In early September, one of my sons returned home from school one day with multiple plastic grocery stacks stuffed with dirt-covered vegetables, gourds, potatoes, and onions. His science class spent a day at a working farm where they were shuttled from field to field and told to gather what they could. He went overboard on the onions and could have harvested a few more of the fragrant, gorgeous peppers. We were proud of his haul and he was, too. It was a contribution to the wellness of our family as a whole. We’ve enjoyed the bounty.
But one of the gourds he brought home perplexed everyone. It was perfectly round and the size of a cantaloupe, but was streaked with shades of green. He was sure it was a watermelon because of the coloring. I disagreed. It had to be a fall gourd. We held it to our ears and knocked on it like people who regularly knocked on bulbous produce. We shrugged and determined that a watermelon didn’t click with the rest of the harvest spread on the kitchen table. We separated carrots from peppers and onions from potatoes, washing and storing them away.
I put his small pumpkin, handsome butternut squash, and the green gourd in a fall centerpiece until we were ready to eat them. Gourds last a long time when conditions are right. His field trip was my easy fall decorating bonanza. We’d eat the butternut squash eventually. He’d carve his pumpkin closer to Halloween. The green gourd could be carved, too. Green would make a fun monster.
Daily, he asked to crack open the watermelon. I said no, because there was a 99% chance it was a gourd. We’d have an open mystery gourd to toss out—not all gourds are edible and I didn’t want our family to discover little green gourds make little green faces. For several weeks, it stayed on the table watching fall flower bouquets come and go. Every few days, my son would sigh and ask why he couldn’t open his watermelon. Eventually, he stopped asking to open it. Until a few days ago.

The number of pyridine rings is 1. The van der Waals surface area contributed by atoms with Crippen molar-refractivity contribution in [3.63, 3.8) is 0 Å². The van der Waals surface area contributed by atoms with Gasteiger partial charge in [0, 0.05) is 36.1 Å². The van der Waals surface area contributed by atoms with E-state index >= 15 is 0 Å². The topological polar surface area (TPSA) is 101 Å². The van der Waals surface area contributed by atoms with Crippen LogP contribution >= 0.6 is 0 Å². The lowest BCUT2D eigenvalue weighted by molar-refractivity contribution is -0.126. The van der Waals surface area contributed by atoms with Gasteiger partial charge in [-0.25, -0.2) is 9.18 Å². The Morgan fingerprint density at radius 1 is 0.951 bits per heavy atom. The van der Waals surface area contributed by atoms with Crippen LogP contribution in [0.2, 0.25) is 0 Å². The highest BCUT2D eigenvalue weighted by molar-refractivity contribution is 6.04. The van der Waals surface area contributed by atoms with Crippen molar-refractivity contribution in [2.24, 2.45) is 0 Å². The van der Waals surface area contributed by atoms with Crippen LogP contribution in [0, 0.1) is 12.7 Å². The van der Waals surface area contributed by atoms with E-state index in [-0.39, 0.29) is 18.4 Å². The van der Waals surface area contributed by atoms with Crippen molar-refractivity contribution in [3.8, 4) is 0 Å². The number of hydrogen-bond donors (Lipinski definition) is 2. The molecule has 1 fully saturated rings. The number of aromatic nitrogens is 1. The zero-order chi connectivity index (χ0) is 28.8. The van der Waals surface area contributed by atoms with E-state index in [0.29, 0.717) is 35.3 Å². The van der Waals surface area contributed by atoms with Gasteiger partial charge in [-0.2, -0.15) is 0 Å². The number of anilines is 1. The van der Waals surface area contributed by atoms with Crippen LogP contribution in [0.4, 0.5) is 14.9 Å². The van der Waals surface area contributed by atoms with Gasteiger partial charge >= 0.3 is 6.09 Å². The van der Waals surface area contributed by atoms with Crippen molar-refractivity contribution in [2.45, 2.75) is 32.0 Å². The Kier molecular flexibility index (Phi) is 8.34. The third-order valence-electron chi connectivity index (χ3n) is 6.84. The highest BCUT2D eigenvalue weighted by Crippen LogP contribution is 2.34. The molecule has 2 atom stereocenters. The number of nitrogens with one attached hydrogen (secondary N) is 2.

I had been sick with a nasty virus that was so nasty, my husband sent me to bed for a few days. I was lounging and watching a game show around dusk when our farmhand showed up in my doorway with his hands behind his back. “Guess what, mom?”
He brought his hands around, each holding half of the green gourd. “Dad said I could open my watermelon, finally.”
Even though the room was nearly dark, except for the glow of the TV, I could see pale pink flesh and rows of black seeds.
“It’s really dry. Guess I’ll have to throw it away now.”
I told him he was right, I was wrong, and I was sorry.
Had I let him cut it weeks ago, he could have still eaten it. But I knew better. I had seen green gourds in magazines, at the grocery store, in pin-ably beautiful photo spread tributes to fall at lifestyle blogs. They were at farmer’s markets and in giant cardboard bins parked in front of the grocery store’s front door.
The smooth green skin said one thing to him, another thing to me. The longer it remained intact, the more I harbored a burning commitment to be right about it. Moms can be such children sometimes, and not nice children. My son cracked the watermelon and me. Both revealed flesh that lost its sweetness, with black running through in seams. I’m a woman in need of a savior, redemption, a clue.
I owe my son a watermelon in late October. This should be as easy to find as a fiery orange, gloriously rotund pumpkin in June.